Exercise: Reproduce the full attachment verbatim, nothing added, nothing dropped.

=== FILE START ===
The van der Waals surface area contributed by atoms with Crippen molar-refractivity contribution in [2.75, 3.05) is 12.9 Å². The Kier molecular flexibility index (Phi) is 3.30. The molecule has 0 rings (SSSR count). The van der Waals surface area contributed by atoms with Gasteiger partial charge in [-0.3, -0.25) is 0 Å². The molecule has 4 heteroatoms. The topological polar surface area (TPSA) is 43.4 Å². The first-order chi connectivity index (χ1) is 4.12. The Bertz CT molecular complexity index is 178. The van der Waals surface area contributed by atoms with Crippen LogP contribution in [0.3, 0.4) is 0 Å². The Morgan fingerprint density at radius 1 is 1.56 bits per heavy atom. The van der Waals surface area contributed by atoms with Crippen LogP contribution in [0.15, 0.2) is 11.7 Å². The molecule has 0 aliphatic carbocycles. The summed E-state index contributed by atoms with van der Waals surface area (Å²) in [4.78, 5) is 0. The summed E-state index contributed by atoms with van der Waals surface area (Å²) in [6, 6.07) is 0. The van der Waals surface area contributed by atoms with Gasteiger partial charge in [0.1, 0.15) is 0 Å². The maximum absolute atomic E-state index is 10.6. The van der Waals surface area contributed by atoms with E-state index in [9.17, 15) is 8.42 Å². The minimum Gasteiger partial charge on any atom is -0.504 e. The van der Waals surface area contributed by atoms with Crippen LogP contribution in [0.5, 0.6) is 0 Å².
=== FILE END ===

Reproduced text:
The van der Waals surface area contributed by atoms with Crippen molar-refractivity contribution in [2.75, 3.05) is 12.9 Å². The Kier molecular flexibility index (Phi) is 3.30. The molecule has 0 rings (SSSR count). The van der Waals surface area contributed by atoms with Gasteiger partial charge in [-0.3, -0.25) is 0 Å². The molecule has 4 heteroatoms. The topological polar surface area (TPSA) is 43.4 Å². The first-order chi connectivity index (χ1) is 4.12. The Bertz CT molecular complexity index is 178. The van der Waals surface area contributed by atoms with Crippen LogP contribution in [0.3, 0.4) is 0 Å². The Morgan fingerprint density at radius 1 is 1.56 bits per heavy atom. The van der Waals surface area contributed by atoms with Crippen LogP contribution in [0.15, 0.2) is 11.7 Å². The molecule has 0 aliphatic carbocycles. The summed E-state index contributed by atoms with van der Waals surface area (Å²) in [4.78, 5) is 0. The summed E-state index contributed by atoms with van der Waals surface area (Å²) in [6, 6.07) is 0. The van der Waals surface area contributed by atoms with Gasteiger partial charge in [0.1, 0.15) is 0 Å². The maximum absolute atomic E-state index is 10.6. The van der Waals surface area contributed by atoms with E-state index in [9.17, 15) is 8.42 Å². The minimum Gasteiger partial charge on any atom is -0.504 e. The van der Waals surface area contributed by atoms with Crippen LogP contribution in [0.5, 0.6) is 0 Å².